Understanding the Complications of Cephalopelvic Disproportion
Thankfully, most baby deliveries happen without complications, and mom and baby go home happy and healthy. However, it’s critical to understand the risks and warning signs that could point to problems in the delivery room. Cephalopelvic disproportion (CPD) means a disparity between a baby’s size and a mother’s pelvis that can make it difficult for the baby to pass through the birth canal.
Read on to learn the risk factors and warning signs of CPD.
Risk Factors of CPD
Some of the most common risk factors of CPD are:
- Gestational Diabetes: When gestational diabetes causes macrosomia (a condition that causes a baby to grow larger than 8 pounds 13 ounces during any gestational stage), a baby can have difficulties passing through the birth canal.
- Narrow Pelvis: Before giving birth, doctors should assess the size of the mother’s pelvis. If a mother’s pelvis is too small or narrow, there could be a higher chance of CPD.
- Post-Term Baby: Typically, a full-term pregnancy lasts between 39 and 41 weeks. Babies are post-term at 42 weeks or more. Since post-term babies will grow larger, this increases the risk of CPD.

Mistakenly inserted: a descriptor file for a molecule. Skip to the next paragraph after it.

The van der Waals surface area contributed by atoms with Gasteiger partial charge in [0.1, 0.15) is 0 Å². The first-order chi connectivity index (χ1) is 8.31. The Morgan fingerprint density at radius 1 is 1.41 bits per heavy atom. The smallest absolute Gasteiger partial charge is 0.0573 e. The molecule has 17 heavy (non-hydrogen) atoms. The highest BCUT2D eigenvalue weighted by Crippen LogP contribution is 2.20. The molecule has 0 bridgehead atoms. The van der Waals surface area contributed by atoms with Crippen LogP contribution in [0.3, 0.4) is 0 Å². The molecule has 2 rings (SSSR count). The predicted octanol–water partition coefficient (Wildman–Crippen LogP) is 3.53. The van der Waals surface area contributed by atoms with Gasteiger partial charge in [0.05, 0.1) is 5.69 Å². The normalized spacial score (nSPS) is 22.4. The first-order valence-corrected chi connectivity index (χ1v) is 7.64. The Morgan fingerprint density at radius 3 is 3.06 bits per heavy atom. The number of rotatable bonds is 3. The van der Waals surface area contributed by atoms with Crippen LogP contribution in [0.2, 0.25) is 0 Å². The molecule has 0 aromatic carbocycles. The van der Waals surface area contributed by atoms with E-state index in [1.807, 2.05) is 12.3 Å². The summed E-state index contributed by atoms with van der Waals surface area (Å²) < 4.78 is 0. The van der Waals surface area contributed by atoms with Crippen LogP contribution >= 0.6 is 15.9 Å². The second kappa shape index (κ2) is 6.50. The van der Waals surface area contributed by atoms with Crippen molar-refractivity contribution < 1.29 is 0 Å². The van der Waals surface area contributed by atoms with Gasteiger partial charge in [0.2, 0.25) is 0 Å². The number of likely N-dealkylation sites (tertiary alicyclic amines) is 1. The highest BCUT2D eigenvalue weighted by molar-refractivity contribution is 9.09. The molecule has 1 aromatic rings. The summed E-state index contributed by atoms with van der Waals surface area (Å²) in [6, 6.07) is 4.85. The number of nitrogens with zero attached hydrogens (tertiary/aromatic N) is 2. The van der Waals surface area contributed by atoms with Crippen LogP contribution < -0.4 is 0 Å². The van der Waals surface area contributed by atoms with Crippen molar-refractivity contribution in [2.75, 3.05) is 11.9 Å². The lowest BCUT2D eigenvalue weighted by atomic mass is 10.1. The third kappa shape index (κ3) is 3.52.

Warning Signs of CPD
When in the delivery room, doctors should pay special attention to the following warning signs of CPD:
- Prolonged labor - When labor fails to progress or lasts longer than 18 to 24 hours after contractions begin.
- Fetal distress - A baby can be put in fetal distress when not receiving enough oxygen or labor is difficult.
- High levels of amniotic fluid - Too much amniotic fluid causes the uterus to enlarge.
- Large fundal height - Fundal height is the distance from a mother’s pubic bone to the top of the uterus. A large fundal height can indicate a baby is too large for its gestational age.
CPD can lead to birth injuries such as cerebral palsy, hypoxic brain damage, and shoulder dystocia.
Learn Your Legal Options After a Birth Injury. Contact Dolt, Thompson, Shepherd & Conway, PSC
At Dolt, Thompson, Shepherd & Conway, PSC, we help parents get the compensation they need to provide for their children who suffered a birth injury— now and for their future care. In addition to seeking compensation, our birth injury attorneys can help parents set up trusts and establish caregivers to ensure the child has the necessary means to be cared for throughout their life. Let us help your family through this difficult time.
Call (502) 242-8872 to speak to one of our lawyers today.